Get the most out of your morning latte or after-dinner espresso—without sacrificing coffee's kick or flavor.
Here's a reason to really enjoy your morning cup of joe: it practically qualifies as a health food these days. Coffee can improve your mood, jumpstart your metabolism, boost your workout, and help you focus, among other amazing benefits suggested by recent research.
Yet you won't score these health rewards unless you steer clear of certain bad habits when it comes to preparing and sipping your favorite brew. Some coffee-prep practices strip the beans of their high levels of micronutrients like polyphenols, a type of antioxidant thought to help prevent heart disease and other conditions. And ordering beverages loaded with dairy and sugar can turn this naturally low-calorie beverage into a delivery system for fat and calories.
To get the most from your coffee, make sure you're not committing any of the mistakes called out by Bob Arnot, MD in his new book, The Coffee Lover’s Diet: Change Your Coffee…Change Your Life ($27; amazon.com). With Arnot's advice in mind, here's the right way to prepare and savor your brew.
Cut back on sugar
Coffee and sugar have always been a popular pairing. Sprinkling in the sweet stuff won’t take away from coffee's polyphenol level, but it can detract from the healthfulness of the drink thanks to the extra calories (16 per sugar packet) and the way refined sugar messes with your blood-sugar levels. If you need sugar because your coffee tastes too bitter, try a brew made from naturally sweeter beans.
Go easy on the cream
Coffee with cream is another delicious duo. Two tablespoons of heavy cream packs about 100 calories; the same amount of half-and-half has 38. These numbers may not seem like much, but if you drink a few cups or more a day, it adds up. Many people mask the bitterness of their coffee with cream, so save yourself the calories and pick a lighter roast, or stick to low-fat milk only. Speaking of milk and cream, try to make smoothie-like blended coffee drinks, which can have hundreds of calories each, an occasional splurge.
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Drink lighter-roast brews
“Superdark roasts, swirled with cream and sugar to cover their burnt-wood taste, are the coffee equivalent of soggy green beans that have been cooked all-day with a fatty ham hock or a slice of bacon,” writes Arnot. Lighter roasts may take some getting used to, but they can be just as flavorful and are much higher in polyphenols. If you can't give up the dark stuff, roast the beans yourself at a temperature no higher than 430 degrees This creates that bold, dark flavor yet retains a decent level of polyphenols.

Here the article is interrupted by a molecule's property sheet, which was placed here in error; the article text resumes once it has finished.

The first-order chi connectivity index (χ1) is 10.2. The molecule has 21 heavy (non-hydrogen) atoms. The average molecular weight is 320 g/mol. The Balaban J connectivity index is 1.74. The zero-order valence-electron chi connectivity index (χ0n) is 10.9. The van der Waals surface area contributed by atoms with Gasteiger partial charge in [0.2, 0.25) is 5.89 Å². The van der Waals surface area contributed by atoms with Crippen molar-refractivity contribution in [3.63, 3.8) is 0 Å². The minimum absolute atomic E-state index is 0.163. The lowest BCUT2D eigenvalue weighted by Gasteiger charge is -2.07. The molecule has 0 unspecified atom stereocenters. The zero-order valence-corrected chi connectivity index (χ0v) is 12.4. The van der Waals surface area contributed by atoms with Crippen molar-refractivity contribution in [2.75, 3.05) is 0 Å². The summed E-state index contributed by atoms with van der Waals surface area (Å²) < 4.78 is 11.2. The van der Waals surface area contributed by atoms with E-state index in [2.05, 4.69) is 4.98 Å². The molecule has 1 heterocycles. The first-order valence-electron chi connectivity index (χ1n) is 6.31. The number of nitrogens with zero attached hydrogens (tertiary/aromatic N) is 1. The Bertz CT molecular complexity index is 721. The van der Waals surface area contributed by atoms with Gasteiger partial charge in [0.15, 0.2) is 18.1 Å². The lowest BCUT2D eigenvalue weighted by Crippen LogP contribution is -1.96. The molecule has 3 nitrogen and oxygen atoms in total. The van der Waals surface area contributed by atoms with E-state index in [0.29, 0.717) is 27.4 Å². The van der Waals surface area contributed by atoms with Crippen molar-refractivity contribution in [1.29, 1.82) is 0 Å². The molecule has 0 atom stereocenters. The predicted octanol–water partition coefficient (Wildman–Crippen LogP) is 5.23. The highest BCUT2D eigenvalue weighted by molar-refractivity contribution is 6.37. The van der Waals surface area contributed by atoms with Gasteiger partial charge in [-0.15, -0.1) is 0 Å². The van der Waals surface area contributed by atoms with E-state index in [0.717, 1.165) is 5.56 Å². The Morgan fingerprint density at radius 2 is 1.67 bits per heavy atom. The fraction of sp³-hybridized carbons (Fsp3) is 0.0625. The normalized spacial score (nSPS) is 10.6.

Buy higher-quality beans
One way to know if your coffee is healthy is to evaluate the taste: healthier coffee tastes better. To get the good-for-you kind, Arnot suggests buying premium coffees grown on farms with excellent cultivation practices. Stick to farms located at high altitudes close to the equator in countries such as Ethiopia, Kenya, Columbia and Brazil. African coffees tend to be lighter, whereas South American coffees are generally fuller-bodied.
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Wash the coffee maker after each use
You wash your pans after cooking with them, right? If you didn't, the next dish you prepared in them wouldn't taste right. The same principle goes for your coffee equipment. Rinsing coffee machines and makers with vinegar and hot water, suggests Arnot, will make your next brew more robust and flavorful.
Make coffee with fresh, ripe beans
Coffee is at its best between two days and two weeks after the beans are roasted. Arnot recommends buying small bags from local roasters and using them within three to four days—storing them not in your fridge but in an opaque, airtight container kept away from sunlight to preserve freshness. Ask for coffee packed in nitrogen-flushed bags; this prevents oxidation and help preserve the taste of the beans for a few months before you're ready to roast.
Grind the beans just right
If the beans are ground too small, you'll get bitter-tasting coffee. Grind them too coarsely, however, and the coffee will taste weak—not to mention be depleted ofpolyphenols. Arnot recommends a medium-level coarseness, whether you're grinding it yourself or having someone behind a counter do it for you.